Monday, December 10, 2007


I went room by room, flipping switches, turning off incandescents and fluorescents one by one and ten by ten. It was getting darker at every turn. But there are so many lights, and there is so much power being used. I could smell the aroma, so I knew it was somewhere, even if it was so faint and dim that the slightest slipped breath would have put it out. But for some reason I could not see it. I wanted to find it. I desperately wanted to find itthe candle, the light of the world. I would have this flame over all the wizardry of modern man, and against whatever perils crouch in the aegis of darkness. The lights had to go out.

Saturday, December 08, 2007

do you see what I see?

I've always liked this Christmas song, but I just noticed something new when I listened to it on the radio last week.

Said the night wind to the little lamb,
"Do you see what I see?
Way up in the sky, little lamb,
Do you see what I see?
A star, a star, dancing in the night,
With a tail as big as a kite,
With a tail as big as a kite."

Said the little lamb to the shepherd boy,
"Do you hear what I hear?
Ringing through the sky, shepherd boy,
Do you hear what I hear?
A song, a song high above the trees,
With a voice as big as the sea,
With a voice as big as the sea."

Said the shepherd boy to the mighty king,
"Do you know what I know?
In your palace warm, mighty king,
Do you know what I know?
A Child, a Child shivers in the cold.
Let us bring him silver and gold,
Let us bring him silver and gold."

Said the king to the people everywhere,
"Listen to what I say!
Pray for peace, people, everywhere,
Listen to what I say!
The Child, the Child sleeping in the night
He will bring us goodness and light,
He will bring us goodness and light."

What I just noticed is this. Every character in this tale asks a question except one. The king makes a statement, and then it's over. When you think about it, isn't that what all statements do?

And when you think about it, isn't that what Christianity has largely become?


Really, the only thing there's room for at the end of a statement is an argument or an amen. There's no invitation, no wonder, no longing, no cast of characters, no story, no awe.

Thinking back to my childhood, I always liked this song, but it wasn't my favorite. I think it was because it left me feeling flat. I didn't know why until now. It just ends so abruptly. It so quickly flatlines.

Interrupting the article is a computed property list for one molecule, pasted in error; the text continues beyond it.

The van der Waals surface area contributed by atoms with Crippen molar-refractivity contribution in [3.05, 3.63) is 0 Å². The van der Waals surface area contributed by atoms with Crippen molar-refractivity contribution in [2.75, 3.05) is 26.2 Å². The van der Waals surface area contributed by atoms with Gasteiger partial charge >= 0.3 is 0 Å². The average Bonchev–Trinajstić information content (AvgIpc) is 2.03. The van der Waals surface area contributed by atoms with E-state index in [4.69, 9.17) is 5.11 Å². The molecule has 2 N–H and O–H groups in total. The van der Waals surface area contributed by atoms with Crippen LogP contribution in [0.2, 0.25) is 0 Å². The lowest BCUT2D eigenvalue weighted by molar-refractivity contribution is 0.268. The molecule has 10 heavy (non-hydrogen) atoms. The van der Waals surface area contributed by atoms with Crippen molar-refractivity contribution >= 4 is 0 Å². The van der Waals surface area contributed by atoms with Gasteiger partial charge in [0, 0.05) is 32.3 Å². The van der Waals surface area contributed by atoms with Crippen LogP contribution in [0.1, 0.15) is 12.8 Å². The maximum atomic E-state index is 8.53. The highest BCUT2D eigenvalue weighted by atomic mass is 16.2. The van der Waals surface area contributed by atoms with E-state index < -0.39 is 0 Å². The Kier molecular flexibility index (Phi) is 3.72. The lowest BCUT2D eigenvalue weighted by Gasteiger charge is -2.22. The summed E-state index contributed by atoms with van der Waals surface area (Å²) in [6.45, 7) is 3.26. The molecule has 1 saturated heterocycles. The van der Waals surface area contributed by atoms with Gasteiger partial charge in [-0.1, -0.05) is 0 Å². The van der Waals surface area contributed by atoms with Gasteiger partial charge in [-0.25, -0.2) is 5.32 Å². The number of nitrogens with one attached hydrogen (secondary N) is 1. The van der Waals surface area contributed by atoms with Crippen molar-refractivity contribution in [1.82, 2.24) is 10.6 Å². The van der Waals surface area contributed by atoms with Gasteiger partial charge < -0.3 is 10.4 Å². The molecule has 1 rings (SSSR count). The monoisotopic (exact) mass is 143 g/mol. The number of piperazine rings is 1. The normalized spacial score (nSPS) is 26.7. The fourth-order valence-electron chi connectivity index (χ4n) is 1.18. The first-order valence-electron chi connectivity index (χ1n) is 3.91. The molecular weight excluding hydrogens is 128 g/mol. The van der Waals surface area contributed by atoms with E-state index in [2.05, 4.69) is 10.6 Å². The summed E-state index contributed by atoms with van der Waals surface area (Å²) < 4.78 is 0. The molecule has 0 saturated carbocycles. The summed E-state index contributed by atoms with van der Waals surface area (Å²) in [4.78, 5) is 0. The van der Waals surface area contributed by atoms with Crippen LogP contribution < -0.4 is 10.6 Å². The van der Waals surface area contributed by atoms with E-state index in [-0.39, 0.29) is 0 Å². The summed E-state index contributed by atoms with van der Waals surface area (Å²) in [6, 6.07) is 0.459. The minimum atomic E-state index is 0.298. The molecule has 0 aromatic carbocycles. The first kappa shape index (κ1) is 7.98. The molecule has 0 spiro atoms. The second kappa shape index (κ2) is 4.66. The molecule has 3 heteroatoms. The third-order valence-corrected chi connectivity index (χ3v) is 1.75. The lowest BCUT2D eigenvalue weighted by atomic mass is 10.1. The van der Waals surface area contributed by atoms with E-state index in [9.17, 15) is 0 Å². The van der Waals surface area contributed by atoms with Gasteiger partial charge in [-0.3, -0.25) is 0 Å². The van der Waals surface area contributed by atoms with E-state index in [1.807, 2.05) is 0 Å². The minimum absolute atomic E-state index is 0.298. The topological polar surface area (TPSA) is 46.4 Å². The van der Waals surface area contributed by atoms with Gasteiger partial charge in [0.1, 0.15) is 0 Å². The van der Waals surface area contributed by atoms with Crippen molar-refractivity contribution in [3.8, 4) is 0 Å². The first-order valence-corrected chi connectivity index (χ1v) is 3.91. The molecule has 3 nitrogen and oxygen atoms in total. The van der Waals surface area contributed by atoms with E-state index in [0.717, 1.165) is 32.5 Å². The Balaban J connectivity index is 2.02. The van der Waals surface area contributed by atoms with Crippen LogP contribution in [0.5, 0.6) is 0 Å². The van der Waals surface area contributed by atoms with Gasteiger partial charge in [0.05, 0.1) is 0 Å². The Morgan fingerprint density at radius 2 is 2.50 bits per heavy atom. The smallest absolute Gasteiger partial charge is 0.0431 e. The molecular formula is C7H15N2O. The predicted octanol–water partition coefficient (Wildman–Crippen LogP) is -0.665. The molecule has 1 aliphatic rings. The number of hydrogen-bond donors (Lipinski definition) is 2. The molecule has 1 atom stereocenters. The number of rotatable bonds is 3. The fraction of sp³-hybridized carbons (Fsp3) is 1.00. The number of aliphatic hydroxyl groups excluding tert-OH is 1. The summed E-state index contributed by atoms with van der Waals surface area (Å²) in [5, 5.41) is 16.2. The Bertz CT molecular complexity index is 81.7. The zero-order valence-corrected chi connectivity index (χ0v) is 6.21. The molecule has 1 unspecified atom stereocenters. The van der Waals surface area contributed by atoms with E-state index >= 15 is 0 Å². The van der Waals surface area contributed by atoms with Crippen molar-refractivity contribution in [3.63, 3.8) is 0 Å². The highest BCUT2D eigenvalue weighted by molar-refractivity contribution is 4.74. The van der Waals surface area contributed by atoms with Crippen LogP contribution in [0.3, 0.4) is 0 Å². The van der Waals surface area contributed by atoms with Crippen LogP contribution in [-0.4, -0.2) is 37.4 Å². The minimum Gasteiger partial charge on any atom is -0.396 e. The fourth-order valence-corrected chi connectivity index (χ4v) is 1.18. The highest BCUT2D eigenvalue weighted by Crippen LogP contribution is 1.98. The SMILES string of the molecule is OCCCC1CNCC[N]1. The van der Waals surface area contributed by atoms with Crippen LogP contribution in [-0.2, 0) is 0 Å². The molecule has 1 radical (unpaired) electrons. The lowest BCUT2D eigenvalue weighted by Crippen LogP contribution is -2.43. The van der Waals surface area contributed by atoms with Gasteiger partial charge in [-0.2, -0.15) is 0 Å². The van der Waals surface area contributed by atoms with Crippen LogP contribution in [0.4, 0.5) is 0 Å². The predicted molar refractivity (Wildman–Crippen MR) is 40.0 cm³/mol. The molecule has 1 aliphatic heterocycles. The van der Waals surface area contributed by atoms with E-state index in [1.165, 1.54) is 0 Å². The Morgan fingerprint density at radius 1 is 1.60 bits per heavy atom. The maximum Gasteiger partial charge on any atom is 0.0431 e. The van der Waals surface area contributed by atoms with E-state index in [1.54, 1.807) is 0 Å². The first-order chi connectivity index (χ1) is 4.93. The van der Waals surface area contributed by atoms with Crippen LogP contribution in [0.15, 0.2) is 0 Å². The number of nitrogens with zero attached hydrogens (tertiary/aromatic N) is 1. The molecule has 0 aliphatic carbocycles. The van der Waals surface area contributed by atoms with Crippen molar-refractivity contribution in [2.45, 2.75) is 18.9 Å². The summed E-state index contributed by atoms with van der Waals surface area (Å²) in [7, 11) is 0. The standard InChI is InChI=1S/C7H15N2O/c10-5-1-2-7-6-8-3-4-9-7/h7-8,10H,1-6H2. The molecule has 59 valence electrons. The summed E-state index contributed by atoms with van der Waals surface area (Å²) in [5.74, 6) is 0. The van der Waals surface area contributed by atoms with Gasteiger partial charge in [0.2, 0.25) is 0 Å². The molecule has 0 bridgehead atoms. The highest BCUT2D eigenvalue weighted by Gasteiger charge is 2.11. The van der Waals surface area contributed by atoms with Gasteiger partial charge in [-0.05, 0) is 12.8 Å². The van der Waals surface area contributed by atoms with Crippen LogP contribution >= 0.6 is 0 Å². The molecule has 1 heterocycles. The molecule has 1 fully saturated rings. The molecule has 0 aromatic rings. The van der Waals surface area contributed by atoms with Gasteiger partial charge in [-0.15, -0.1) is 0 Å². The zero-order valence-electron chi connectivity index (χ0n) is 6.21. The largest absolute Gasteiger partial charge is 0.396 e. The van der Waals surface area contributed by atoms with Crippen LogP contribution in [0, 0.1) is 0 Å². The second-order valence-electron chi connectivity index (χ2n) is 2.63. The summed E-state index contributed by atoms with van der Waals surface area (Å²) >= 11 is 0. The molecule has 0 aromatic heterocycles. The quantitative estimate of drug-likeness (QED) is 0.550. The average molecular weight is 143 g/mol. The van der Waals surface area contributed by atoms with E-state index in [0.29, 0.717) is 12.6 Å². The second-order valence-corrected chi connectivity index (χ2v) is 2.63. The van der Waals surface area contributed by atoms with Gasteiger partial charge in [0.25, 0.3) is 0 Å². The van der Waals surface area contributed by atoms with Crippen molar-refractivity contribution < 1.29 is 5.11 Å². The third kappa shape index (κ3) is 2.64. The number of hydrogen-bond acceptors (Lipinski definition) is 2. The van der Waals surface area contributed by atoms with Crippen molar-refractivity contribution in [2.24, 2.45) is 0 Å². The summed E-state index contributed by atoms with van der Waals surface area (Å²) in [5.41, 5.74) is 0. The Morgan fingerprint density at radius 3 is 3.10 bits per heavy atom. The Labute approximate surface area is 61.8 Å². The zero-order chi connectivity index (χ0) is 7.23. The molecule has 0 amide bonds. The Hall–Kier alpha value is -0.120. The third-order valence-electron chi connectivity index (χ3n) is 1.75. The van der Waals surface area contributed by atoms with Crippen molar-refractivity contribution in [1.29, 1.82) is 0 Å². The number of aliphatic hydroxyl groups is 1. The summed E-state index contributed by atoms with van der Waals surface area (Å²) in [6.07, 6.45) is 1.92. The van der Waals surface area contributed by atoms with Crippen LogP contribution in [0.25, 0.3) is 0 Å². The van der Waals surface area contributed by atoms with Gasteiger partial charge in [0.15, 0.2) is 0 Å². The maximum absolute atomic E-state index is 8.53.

Do you see what I see?
Do you hear what I hear?
Do you know what I know?
Listen to what I say!

I think I'll go join the night wind, the little lamb, the shepherd boy, and stay away from the king. I was liking the story.

Friday, December 07, 2007

when technology works's a beautiful thing.

I got a call from a former client who was in bad shape. From the airport in Atlanta, in 15 minutes I was able to fire up my Lenovo Thinkpad, connect to the net with my Sprint EVDOrA cell phone modem, tunnel into their network with the Cisco VPN client, run Windows XP's Remote Desktop, diagnose the problem, and tell them how to fix it. All the while, the client was sharing the session, so he could see everything I did. And we were on the cell phone together the whole time, talking busines, and sharing a few laughs.

It's a beautiful thing.

Thursday, December 06, 2007


It truly is remarkable the kind of man Jesus was. From baby to adult, there was something about him that was unmistakable: confident but humble, fully connected but disentangled, compassionate but not suckered, longing but not needy, a servant but not a debtor, a king but not a dictator, worshipped but not spongy.

I got a day behind on my Advent readings, so I just read this today. In The Miraculous Journey, Marty Bullis contrasts Herod with Jesus out of one little phrase. When the wise men came from the east, Herod “was frightened, and all Jerusalem with him”.

He comes into the world having accomplished nothing yet He is worshiped. He exits the world having brought salvation yet is scorned. He walks the entire way, from incarnation to crucifixion, needing no affirmation. He is content to simply be and do what He is.

…He [entered] the world through a broken family, in a city regarded as insignificant, and in the form of a helpless child. Yet in this we see the ways of God, where the least are greatest, where the poor are rich, where the meek inherit the earth. This Christ child is a King who can lead His people, not merely lord them, and who does not force them to mirror His emotional state. He is a babe who does not require our worship but evokes it as only an un-needy God can.


Now there’s a great yuletide word if there ever was one.

Saturday, December 01, 2007

a thrill of hope

a thrill of hope...
the weary world rejoices...

Are there any words in all of language as beautiful as these? Someday.

This song is resonating with me. It's in my heart and has found my voice. I admit to being a Christina Perry fan. I've been known to...